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Mack v. Altmans Light. Co.

Appellate Division of the Supreme Court of New York, Second Department
Jan 16, 1984
98 A.D.2d 468 (N.Y. App. Div. 1984)


In Mack v. Altmans Stage Lighting Co., 98 A.D.2d 468, 470 N.Y.S.2d 664 (2d Dept. 1984), plaintiff was stuck on a roof when his ladder was blown down by the wind.

Summary of this case from Barker v. Madison Associates


January 16, 1984

Appeal from the Supreme Court, Westchester County, MORRIE SLIFKIN, J.

Lipsig, Sullivan Liapakis, P.C. ( Norman E. Frowley of counsel), for appellants.

Curtis, Hart Zaklukiewicz ( Edward J. Hart and Wade T. Dempsey of counsel), for defendant third-party plaintiff-respondent-appellant.

Raymond C. Green ( Herzfeld Rubin, P.C. [ Herbert Rubin, David B. Hamm and Barbara D. Goldberg], of counsel), for third-party defendant-respondent.

In this action to recover damages for personal injuries, plaintiff Charles Mack appeals from a judgment of the Supreme Court, Westchester County, which dismissed the complaint upon defendant's motion at the end of the plaintiffs' case.

Plaintiff's wife, Jeanne Mack, also purports to appeal from the judgment of dismissal. Her claim for loss of consortium was dismissed, on consent, because she was not married to Charles on the date of the accident. She thus lacks standing to appeal (CPLR 5511) and her appeal should be dismissed ( Frank v. Howard Co-op. Corp., 47 A.D.2d 920, 921). Therefore, we will refer to Charles Mack as plaintiff in this opinion.

The issue is whether plaintiff failed to establish proximate causation between the accident in which he sustained his injury and the defendant's violation of the statutory duties imposed by subdivision 1 of section 240 Lab. of the Labor Law. We agree with Trial Term that proximate causation is lacking as a matter of law and affirm.

The relevant facts are not disputed. On February 26, 1977, plaintiff and Robert Corey, employees of William F. Hoffman, Inc., were working on a building leased by defendant Altmans Stage Lighting Company, Inc. Plaintiff and Corey used a ladder to get to the roof, where they were to do some repair work, a distance of approximately 28 to 30 feet from the ground. Although it appears to be a customary practice in the roofing trade to tie or secure a ladder to the building to prevent it from falling down, they failed to take this precaution and the ladder was blown down by the wind while they were on the roof.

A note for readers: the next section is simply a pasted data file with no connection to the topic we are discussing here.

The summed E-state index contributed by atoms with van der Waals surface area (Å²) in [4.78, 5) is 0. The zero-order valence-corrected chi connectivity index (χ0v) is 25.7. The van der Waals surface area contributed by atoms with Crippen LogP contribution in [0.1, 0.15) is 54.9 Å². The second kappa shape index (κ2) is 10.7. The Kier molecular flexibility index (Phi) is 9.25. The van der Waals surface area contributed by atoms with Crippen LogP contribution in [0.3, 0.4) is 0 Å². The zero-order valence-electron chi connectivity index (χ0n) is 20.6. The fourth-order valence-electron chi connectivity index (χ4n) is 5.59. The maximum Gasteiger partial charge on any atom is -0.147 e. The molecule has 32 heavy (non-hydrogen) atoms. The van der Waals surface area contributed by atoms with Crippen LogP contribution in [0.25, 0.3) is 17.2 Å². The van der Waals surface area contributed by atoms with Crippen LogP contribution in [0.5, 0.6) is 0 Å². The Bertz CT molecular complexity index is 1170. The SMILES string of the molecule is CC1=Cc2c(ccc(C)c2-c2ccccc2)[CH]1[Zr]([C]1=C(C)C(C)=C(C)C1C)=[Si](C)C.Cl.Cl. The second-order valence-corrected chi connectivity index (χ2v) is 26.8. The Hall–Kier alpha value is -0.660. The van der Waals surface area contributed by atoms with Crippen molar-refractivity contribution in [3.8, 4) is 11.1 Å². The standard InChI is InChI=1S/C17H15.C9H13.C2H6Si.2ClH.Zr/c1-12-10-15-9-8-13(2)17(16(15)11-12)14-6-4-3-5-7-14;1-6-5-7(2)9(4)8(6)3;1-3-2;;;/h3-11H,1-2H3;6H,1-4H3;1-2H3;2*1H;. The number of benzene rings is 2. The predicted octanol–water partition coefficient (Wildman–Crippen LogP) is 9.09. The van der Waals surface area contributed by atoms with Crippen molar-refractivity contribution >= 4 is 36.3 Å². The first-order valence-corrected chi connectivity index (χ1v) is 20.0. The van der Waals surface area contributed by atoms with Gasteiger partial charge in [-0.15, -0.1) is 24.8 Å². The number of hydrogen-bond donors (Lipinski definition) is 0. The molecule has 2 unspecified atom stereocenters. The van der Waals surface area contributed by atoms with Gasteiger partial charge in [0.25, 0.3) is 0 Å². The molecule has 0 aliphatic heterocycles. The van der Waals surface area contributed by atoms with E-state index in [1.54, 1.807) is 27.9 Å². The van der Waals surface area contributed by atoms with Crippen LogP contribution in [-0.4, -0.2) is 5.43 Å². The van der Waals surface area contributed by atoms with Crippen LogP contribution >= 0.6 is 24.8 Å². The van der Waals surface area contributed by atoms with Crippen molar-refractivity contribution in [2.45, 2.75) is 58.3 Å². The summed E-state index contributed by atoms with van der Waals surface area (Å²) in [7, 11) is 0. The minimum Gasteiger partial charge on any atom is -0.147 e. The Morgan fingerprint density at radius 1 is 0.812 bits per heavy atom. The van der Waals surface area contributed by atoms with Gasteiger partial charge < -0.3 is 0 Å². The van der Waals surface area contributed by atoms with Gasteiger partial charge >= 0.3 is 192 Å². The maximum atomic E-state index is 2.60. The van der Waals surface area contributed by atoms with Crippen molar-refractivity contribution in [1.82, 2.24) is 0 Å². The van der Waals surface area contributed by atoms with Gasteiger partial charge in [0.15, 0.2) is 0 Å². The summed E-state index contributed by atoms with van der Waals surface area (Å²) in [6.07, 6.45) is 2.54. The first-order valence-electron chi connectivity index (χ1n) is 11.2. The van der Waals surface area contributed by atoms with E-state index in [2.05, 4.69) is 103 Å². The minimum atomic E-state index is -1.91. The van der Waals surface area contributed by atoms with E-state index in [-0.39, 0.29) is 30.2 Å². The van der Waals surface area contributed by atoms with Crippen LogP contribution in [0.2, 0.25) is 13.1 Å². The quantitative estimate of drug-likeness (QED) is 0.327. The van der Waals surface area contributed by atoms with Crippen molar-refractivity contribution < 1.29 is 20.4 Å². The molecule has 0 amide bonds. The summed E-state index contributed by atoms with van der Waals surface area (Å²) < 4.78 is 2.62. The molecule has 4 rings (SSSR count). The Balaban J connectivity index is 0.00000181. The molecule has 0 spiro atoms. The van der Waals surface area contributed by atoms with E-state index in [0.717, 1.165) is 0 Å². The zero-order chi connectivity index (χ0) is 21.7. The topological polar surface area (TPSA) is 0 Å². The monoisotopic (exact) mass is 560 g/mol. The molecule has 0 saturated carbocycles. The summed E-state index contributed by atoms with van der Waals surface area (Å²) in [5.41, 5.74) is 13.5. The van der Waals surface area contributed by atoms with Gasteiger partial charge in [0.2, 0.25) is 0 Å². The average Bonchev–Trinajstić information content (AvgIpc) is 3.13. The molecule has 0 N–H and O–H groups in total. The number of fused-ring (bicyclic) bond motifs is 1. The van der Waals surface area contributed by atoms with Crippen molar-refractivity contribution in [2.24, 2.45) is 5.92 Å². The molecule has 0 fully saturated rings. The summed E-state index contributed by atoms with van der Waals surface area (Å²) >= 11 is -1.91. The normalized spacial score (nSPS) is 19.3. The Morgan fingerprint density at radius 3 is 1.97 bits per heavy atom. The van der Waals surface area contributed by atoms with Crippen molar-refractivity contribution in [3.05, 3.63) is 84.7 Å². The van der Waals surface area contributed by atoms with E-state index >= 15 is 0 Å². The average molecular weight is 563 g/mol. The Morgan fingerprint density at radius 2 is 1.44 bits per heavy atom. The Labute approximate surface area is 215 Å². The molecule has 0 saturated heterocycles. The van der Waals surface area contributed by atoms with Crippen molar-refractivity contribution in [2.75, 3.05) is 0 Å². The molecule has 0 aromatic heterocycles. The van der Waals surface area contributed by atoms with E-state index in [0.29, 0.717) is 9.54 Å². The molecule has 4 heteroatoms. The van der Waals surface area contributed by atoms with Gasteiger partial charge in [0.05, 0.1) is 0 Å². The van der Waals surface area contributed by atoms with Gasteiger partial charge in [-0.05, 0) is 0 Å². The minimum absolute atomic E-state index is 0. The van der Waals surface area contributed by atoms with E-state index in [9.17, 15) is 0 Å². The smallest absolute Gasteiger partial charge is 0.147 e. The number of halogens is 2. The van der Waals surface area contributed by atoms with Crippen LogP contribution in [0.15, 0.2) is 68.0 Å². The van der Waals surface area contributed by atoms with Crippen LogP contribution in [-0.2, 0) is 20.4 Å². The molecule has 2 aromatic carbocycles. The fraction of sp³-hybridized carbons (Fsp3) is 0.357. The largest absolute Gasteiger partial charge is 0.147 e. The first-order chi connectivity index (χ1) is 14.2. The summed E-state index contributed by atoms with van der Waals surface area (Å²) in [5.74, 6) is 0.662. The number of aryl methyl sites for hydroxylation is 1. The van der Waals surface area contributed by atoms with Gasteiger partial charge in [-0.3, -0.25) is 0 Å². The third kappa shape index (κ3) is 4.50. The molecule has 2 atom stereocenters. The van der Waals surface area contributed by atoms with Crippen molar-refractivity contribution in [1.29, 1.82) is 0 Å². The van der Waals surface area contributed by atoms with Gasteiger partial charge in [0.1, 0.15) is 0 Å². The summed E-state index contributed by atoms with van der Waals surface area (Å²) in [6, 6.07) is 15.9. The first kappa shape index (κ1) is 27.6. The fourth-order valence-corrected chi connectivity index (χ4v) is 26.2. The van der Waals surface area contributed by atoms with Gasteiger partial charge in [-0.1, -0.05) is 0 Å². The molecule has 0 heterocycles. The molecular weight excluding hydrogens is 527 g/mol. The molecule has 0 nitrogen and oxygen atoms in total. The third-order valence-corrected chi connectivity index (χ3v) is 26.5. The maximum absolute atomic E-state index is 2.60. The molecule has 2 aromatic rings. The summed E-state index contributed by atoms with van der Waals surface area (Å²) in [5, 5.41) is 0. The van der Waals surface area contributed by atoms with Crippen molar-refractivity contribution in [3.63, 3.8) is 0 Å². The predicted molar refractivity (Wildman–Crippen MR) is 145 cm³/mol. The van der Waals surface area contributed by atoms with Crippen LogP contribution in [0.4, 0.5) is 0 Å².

Plaintiff and Corey were in no immediate danger. Nonetheless, plaintiff found an old, worn rope in a hatchway and decided to use the rope to lower himself from the roof. The rope broke and he plunged to the ground, sustaining severe injuries when he struck the concrete below.

Our only concern on this appeal is with the second cause of action (the others having been dismissed on consent), which alleges that the ladder had fallen down due to a violation of subdivision 1 of section 240 Lab. of the Labor Law. That statute provides that "[a]ll contractors and owners and their agents * * * in the erection, demolition, repairing, altering, painting, cleaning or pointing of a building or structure shall furnish or erect, or cause to be furnished or erected for the performance of such labor * * * ladders * * * ropes, and other devices which shall be so constructed, placed and operated as to give proper protection to a person so employed."

The duties imposed by this section are nondelegable and a breach gives rise to absolute liability on the part of owners and contractors regardless of the degree of control they have over the work performed ( Haimes v. New York Tel. Co., 46 N.Y.2d 132; Weaver v. Lazarus, 93 A.D.2d 859, 860; DaBolt v Bethlehem Steel Corp., 92 A.D.2d 70, 74). All the plaintiff must prove is that the statute was violated and that the violation was the proximate cause of the injuries sustained (see Duda v. Rouse Constr. Corp., 32 N.Y.2d 405, 410; Parsolano v. County of Nassau, 93 A.D.2d 815, 817; Smith v. Hooker Chems. Plastics Corp., 89 A.D.2d 361, 363 [SIMONS, J.P.], app dsmd 58 N.Y.2d 824).

Trial Term concluded that a statutory violation had occurred but that proximate cause was wanting. We agree.

The concept of probable cause operates as a matter of public policy to place reasonable limits on liability ( Derdiarian v Felix Contr. Corp., 51 N.Y.2d 308, 314; Pagan v. Goldberger, 51 A.D.2d 508, 509). As Justice HOPKINS noted in Pagan, "an intolerable burden would be cast on human activity if every voluntary act was committed at one's peril" (51 A.D.2d, at p 509, citing Holmes, The Common Law, pp 93-96). And when, as here, liability is sought to be imposed without regard to fault, there is even more reason to require a nexus between the wrongful act and the injury (Carpenter, Proximate Cause, 15 So Cal L Rev 187, 195-196; see, also, Thayer, Liability Without Fault, 29 Harv L Rev 801; Harper, Liability Without Fault and Proximate Cause, 30 Mich L Rev 1001).